We ran a successful Kickstarter campaign for this product. That campaign may provide additional details about this product, so please check out the Freeplay Zero / Freeplay CM3 Kickstarter Campaign Page to learn more.
You will need to supply several accessories to successfully assemble a working Freeplay CM3 using this kit.
The Freeplay CM3 DIY Kit Includes
- Freeplay CM3 Circuit Board (shown in red)
- Raspberry Pi Option
- Raspberry Pi Compute Module 3+ Lite (pre-attached) OR
- No Pi Attached (You must attach your own Raspberry Pi CM3 Lite or CM3+ Lite)
- X/Y Button Option
- Long-Clicky X/Y Buttons with 2 Gray X/Y Button Caps and X/Y Button Drill Guide OR
- Rubber-Nipple Buttons already soldered to the main board for Boxy Pixel builds OR
- Rubber-Nipple Buttons that you can solder to the main board during your “Soft Rubber Feel” install (or leave them out of the build if you choose to use Silicone Conductive Pads)
- Battery Option
- Freeplay “Perfect Fit” 2000mAh Battery OR
- No Battery Included (You can use your own battery, but please note that we can not support builds that use alternate (non-Freeplay) batteries. Be very careful when choosing and using any other cells.)
- 3.2″ LCD
- Freeplaytech Glass LCD Lens Screen Cover (except for Boxy Pixel configurations)
- Built-in Brightness Controller
- Freeplay CM3 Keychain/Charm
- Micro SD Card
- GBA-Style Shell (Examples: Plastic From RetroModding or Machined Metal from BoxyPixel)
- Battery (we carry this perfect fit 2000mAh battery)
- Full set of Rubber Button Pads (Some plastic shell kits include the pads or we carry them here.)
- Extra A/B Rubber Button Pad, if using silicone pads for X/Y buttons (we carry rubber button pad sets)
- Extra Set Of A/B Button Caps, if you are doing a soft-rubber X/Y build
- HDMI Adapter (for playing on the big screen or testing your build before you use the built-in LCD)
- USB WiFi Network Adapter (the RPi Compute Module 3 does not include WiFi or Bluetooth functionality)
- Tri-Wing Screwdriver (the GBA-style shells often use tri-wing screws)
- Freeplay CM3 L2R2 Slim Dual Analog (4 ADC) Add-On Board OR Freeplay CM3 L2/R2 Analog Add-On Board (if you want to take your build to another level)
- Colored X/Y Button Caps (RetroModding.com external link)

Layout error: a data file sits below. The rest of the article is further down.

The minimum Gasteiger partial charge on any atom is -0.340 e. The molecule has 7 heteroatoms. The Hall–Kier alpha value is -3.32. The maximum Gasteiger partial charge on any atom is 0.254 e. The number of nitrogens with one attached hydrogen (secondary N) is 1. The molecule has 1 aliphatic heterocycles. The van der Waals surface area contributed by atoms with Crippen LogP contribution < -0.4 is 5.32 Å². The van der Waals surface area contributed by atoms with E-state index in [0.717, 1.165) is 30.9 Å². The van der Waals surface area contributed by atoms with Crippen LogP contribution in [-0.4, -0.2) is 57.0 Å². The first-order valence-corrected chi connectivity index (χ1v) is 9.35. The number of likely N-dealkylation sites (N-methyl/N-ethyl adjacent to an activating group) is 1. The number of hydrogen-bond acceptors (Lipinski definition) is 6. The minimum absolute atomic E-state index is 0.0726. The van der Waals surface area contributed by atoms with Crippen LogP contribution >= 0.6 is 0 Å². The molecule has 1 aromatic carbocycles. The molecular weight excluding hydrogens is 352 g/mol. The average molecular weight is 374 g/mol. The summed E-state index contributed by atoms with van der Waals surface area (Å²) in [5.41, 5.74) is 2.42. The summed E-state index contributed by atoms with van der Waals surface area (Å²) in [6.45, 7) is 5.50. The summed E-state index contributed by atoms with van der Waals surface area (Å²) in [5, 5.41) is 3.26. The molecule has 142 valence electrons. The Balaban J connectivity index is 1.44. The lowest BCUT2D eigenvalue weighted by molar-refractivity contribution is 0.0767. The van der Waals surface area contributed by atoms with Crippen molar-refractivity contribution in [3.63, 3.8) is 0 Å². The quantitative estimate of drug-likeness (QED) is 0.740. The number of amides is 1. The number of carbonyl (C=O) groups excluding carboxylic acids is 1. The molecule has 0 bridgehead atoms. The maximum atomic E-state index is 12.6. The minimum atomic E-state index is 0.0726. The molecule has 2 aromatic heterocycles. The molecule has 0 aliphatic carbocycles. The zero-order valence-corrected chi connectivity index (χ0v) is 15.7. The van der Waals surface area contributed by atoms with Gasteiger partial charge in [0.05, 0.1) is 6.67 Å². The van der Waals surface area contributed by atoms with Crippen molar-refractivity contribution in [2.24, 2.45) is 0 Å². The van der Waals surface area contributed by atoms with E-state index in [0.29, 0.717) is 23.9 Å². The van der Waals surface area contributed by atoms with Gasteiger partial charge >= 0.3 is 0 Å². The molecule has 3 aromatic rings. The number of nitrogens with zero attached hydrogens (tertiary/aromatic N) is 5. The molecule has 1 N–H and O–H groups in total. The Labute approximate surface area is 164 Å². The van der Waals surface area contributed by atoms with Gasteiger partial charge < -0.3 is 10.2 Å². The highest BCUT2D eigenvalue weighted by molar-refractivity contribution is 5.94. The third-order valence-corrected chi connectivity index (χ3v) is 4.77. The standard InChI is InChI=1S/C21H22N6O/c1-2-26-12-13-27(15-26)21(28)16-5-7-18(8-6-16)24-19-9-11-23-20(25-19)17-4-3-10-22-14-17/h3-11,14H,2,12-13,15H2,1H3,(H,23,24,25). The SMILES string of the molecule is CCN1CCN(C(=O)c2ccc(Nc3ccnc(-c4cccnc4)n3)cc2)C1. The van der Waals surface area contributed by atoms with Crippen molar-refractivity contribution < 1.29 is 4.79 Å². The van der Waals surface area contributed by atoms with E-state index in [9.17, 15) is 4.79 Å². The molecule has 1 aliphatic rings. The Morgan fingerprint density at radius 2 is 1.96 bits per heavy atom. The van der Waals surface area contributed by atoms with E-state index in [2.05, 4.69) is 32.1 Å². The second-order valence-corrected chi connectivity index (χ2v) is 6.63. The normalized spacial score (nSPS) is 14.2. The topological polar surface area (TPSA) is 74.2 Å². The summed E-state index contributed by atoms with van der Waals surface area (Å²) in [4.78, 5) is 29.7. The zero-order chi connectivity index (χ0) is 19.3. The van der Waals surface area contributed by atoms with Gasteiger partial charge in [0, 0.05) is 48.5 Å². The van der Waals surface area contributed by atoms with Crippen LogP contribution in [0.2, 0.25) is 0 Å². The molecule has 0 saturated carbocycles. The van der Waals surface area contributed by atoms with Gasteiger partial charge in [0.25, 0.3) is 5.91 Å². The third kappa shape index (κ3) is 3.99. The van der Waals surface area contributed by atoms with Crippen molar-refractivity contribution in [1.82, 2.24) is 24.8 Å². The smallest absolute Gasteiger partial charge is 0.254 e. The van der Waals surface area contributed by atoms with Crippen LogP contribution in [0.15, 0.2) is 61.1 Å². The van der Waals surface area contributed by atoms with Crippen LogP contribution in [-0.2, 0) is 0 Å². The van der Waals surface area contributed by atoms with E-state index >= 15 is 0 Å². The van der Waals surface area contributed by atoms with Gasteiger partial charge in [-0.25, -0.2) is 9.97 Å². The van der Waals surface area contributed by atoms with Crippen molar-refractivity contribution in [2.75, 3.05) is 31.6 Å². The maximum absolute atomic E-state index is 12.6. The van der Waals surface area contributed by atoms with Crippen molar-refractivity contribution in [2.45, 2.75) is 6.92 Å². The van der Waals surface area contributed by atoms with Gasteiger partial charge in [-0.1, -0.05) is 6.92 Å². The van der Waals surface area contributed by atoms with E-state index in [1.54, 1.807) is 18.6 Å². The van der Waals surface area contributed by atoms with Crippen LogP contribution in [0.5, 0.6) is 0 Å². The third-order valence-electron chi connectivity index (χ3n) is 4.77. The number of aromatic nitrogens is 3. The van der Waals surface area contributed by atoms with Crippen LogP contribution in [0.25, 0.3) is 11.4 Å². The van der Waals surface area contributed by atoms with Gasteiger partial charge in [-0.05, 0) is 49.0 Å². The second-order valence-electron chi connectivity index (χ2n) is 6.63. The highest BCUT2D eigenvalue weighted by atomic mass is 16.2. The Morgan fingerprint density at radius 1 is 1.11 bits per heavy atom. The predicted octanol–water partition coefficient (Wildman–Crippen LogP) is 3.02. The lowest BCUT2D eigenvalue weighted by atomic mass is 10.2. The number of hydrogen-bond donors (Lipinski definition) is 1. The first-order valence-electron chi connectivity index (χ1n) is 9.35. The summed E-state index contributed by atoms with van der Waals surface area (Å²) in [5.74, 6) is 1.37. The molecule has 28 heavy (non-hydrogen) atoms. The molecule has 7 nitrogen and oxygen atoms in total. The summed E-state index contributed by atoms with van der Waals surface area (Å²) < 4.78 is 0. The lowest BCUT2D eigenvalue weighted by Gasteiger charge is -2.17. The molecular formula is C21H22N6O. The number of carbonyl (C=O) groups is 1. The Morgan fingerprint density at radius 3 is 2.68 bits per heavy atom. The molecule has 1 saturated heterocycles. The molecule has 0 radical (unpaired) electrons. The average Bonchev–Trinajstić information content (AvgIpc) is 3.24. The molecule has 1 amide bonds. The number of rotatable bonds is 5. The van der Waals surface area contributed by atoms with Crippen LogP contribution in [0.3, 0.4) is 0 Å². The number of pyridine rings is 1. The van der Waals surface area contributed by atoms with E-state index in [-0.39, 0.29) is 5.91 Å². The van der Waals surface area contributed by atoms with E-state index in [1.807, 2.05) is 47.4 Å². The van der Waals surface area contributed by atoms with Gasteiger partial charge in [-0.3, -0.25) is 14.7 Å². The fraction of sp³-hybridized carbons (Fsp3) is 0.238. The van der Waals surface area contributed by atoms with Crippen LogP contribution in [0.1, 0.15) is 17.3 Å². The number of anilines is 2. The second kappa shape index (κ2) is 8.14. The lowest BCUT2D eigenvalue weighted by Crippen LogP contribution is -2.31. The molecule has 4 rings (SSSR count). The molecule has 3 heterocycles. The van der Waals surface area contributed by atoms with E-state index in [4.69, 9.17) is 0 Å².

Please see https://www.retromodding.com/collections/freeplaytechs-freeplay-zero-cm3/products/build-to-order-freeplay-zero-cm3 for any accessories that you may need that we don’t offer. On that page, you can also request to have Retro Modding build your Freeplay CM3 DIY Kit for you.
Freeplay CM3 DIY Kit X/Y Button Options
You can choose to not install X/Y buttons. That will make the shell modification process easier. If you choose to install X/Y buttons, you have 3 main options: silicone-rubber pad, rubber-nipple buttons, or long tactile sub-PCB. Check out this Freeplay CM3 Build Video Detailing The New X/Y Button Options, if you want to see how the build will work and look.
- The “long tactile sub-PCB” method is the most tried and true method, because it has been implemented on MANY Freeplay Zero/CM3 builds up until this point and is probably the easiest way to add 2 buttons to a plastic shell. You must make 2 holes in your shell (one above A and one above B) and you may choose to install button caps in these holes or just leave the small tactile button shaft protruding through the shell.
- The “silicone-rubber pad” method uses a second set of the normal A/B button caps and a second A/B silicone rubber pad from your GBA-style shell to create another 2 buttons. We now carry sets of the silicone-rubber pads here. You must create new holes in the shell and cut up the rubber pads. Note that you will need extra A/B button caps to implement this option. You will also need to move the speaker away from the bottom button to implement this option.
- The “rubber-nipple buttons” method uses a second set of the normal A/B button caps from your GBA-style shell and a set of 4 rubber-nipple buttons to create another 2 buttons. You must create new holes in the shell, modify the 2 sets of A/B button caps, and modify the existing A/B button holes in the shell. Note that you will need extra A/B button caps to implement this option. You will also need to move the speaker away from the bottom button to implement this option.
This option will come with 4 square-base rubber-nipple buttons (as shown in the photo below). If you want to build using the rubber pads instead, you will need to supply a second silicon-rubber A/B button pad (as shown in the photo below). You can choose which you would like to use for your build. The rubber-nipple buttons will need to be soldered on, if you choose to use them. If you choose to use the silicon-rubber pad, the build can be solderless.
This option will be just like the pre-2019 Freeplay CM3 models. The long clicky X/Y buttons will be on a sub-PCB that sits under the main PCB. If you choose this option, the buttons will come pre-soldered to the board. Your kit will come with an X/Y button drill guide to assist you with your build and 2 gray X/Y button caps.
Boxy Pixel Pre-Soldered X/Y Buttons
Only select this option if you are using the machined aluminum Freeplay CM3 shell that Boxy Pixel provides. This option will come with the rubber-nipple buttons already soldered to the board. This configuration option should make the install completely solderless when used with the Boxy Pixel shell. This and some other configuration changes may make the board more difficult to use on a normal GBA-style shell. Please choose the “Soft-Rubber Feel X/Y Buttons” configuration if you may want to use the Freeplay CM3 DIY Kit in any other shell (besides the one made by Boxy Pixel).